A civilization that attempts colonization of a whole galaxy certainly has lots of experience in terraforming and industrial colonization. There are many planets of many types. However, given the size of a galaxy, at some point, all planets fit into certain categories. For each category, there will be a protocol or scheme for development.
Let's suppose that there are 1000 protocols, 400 for terraforming and 600 for industrial development of a planet. Since we will have to deal with millions of planets, we will build automated spaceships, 1000 models, 400 equipped with all they need for terraforming and 600 with the needed tools to start industrial development. All these ships are built in automated factories, they operate completely automated and are guided by a central computer which designs the process and sends a ship towards each type of planet.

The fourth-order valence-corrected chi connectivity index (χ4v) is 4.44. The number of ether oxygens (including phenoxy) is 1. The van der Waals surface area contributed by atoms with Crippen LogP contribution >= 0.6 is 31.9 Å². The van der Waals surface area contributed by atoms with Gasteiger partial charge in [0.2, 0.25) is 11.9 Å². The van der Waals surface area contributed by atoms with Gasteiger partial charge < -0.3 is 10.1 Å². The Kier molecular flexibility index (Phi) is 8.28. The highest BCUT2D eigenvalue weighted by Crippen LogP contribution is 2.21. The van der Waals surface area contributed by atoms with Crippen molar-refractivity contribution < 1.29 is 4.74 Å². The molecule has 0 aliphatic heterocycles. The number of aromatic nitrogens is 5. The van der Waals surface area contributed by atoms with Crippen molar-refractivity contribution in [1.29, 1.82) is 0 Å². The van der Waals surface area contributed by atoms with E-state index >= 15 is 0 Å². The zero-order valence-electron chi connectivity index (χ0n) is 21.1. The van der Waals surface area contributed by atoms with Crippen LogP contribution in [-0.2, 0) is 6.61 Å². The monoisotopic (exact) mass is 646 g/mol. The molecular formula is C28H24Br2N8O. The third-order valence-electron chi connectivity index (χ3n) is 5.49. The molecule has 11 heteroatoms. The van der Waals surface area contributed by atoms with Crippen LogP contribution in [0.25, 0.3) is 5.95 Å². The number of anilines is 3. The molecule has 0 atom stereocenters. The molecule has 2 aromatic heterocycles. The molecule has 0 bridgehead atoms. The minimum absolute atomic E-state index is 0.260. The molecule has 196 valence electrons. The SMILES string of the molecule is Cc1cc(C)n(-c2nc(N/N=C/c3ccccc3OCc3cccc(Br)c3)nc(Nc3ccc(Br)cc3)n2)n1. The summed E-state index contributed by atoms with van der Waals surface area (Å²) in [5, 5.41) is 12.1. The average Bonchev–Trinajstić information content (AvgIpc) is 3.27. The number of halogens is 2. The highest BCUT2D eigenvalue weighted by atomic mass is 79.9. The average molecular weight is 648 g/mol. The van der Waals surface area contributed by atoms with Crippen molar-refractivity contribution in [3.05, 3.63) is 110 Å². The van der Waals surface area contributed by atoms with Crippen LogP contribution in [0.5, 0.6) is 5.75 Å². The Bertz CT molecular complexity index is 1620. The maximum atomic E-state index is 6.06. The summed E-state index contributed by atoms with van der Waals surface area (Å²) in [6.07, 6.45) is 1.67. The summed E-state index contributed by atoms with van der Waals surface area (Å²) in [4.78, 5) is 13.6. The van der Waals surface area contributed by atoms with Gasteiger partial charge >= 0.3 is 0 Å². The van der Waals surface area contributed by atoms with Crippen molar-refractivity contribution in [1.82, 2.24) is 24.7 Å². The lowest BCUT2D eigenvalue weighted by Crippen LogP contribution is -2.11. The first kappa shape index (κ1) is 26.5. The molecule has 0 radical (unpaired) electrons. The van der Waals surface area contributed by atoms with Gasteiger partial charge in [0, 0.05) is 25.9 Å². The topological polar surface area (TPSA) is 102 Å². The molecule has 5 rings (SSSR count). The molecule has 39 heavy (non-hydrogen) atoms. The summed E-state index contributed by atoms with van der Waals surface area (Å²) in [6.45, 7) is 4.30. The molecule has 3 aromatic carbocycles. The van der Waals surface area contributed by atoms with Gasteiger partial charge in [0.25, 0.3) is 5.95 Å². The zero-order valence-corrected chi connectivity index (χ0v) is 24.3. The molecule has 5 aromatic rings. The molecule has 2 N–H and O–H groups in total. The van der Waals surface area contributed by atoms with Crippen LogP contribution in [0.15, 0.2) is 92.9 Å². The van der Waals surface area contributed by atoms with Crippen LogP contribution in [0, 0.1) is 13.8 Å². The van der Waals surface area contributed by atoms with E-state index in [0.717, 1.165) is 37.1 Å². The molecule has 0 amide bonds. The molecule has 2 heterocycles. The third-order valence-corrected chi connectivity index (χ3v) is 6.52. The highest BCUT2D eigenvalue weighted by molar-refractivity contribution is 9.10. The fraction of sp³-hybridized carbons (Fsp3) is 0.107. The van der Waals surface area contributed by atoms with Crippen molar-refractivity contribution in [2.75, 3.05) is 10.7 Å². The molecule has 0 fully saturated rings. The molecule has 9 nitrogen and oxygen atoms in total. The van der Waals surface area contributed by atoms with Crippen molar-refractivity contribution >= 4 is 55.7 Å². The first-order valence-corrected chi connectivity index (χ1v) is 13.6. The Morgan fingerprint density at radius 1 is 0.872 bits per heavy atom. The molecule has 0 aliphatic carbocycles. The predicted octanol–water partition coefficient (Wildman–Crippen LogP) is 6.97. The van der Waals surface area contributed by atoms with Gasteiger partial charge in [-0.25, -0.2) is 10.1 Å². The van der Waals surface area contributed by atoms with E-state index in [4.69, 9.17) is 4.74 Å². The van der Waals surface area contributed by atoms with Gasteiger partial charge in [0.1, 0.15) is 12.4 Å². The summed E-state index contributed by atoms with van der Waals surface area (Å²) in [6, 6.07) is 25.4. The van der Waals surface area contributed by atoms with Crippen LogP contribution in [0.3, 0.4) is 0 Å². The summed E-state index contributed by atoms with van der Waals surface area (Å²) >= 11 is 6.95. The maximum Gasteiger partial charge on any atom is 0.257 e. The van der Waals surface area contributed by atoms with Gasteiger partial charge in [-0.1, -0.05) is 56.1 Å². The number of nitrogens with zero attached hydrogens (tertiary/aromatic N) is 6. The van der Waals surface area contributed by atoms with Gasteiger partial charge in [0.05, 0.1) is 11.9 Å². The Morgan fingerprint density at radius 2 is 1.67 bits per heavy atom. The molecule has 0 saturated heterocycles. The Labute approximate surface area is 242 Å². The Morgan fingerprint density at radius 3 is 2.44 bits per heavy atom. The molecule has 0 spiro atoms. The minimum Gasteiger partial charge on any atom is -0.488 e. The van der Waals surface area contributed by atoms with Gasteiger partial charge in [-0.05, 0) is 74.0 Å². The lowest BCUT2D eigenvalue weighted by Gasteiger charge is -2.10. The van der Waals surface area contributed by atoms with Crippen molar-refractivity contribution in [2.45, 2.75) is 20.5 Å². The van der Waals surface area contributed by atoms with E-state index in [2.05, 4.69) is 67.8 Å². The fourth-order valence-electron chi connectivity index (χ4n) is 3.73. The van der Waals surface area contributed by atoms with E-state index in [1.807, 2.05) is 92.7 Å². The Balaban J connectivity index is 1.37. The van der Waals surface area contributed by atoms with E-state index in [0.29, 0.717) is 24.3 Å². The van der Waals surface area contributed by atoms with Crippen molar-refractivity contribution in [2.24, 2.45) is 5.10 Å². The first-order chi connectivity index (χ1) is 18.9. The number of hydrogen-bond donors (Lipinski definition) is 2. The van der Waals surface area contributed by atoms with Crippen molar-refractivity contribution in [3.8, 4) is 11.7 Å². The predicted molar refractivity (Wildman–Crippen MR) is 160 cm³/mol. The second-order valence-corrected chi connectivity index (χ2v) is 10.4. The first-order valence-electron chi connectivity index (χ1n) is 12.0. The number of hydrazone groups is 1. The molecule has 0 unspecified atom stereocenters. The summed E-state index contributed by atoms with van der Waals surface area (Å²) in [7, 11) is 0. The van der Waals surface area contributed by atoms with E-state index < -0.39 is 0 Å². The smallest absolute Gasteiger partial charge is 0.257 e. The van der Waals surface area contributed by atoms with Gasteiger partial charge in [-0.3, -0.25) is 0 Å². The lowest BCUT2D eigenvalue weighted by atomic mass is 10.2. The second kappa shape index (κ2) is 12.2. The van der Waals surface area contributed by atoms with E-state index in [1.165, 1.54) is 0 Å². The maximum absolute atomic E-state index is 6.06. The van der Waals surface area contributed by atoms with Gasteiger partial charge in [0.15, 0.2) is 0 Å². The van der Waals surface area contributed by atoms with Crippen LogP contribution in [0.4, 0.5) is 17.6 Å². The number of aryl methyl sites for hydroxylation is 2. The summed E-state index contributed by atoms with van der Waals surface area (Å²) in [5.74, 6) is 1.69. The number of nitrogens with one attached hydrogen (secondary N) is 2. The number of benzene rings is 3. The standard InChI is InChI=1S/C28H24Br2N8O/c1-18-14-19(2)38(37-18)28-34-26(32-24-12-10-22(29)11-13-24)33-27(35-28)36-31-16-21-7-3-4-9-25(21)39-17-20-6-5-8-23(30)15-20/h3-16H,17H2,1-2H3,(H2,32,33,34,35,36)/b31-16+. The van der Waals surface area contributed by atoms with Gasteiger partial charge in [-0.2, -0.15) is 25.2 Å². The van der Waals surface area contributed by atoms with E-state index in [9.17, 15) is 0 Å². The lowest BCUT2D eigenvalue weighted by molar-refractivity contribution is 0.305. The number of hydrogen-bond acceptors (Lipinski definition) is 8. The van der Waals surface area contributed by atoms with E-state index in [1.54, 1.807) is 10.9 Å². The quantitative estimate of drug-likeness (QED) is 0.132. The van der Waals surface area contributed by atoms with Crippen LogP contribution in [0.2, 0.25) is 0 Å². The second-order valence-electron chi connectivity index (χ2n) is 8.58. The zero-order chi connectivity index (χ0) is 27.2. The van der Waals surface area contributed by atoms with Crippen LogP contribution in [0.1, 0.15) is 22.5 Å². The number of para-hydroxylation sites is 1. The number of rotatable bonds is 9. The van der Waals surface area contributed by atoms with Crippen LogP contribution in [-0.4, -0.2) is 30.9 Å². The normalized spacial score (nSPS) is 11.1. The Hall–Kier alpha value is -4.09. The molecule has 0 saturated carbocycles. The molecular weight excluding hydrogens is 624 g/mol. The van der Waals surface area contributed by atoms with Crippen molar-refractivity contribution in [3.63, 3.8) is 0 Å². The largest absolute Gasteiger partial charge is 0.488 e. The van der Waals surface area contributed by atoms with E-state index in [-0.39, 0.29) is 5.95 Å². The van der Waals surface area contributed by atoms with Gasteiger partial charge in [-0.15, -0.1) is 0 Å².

Then, other ships come and build the galactic infrastructure and the first solar stations to produce energy.
Special conditions Edit
Not every galaxy is the same. Some are different and require a different method for colonization. Also, inside a classic galaxy, the core, the arms and the galactic halo behave different. please take a look a the following pages: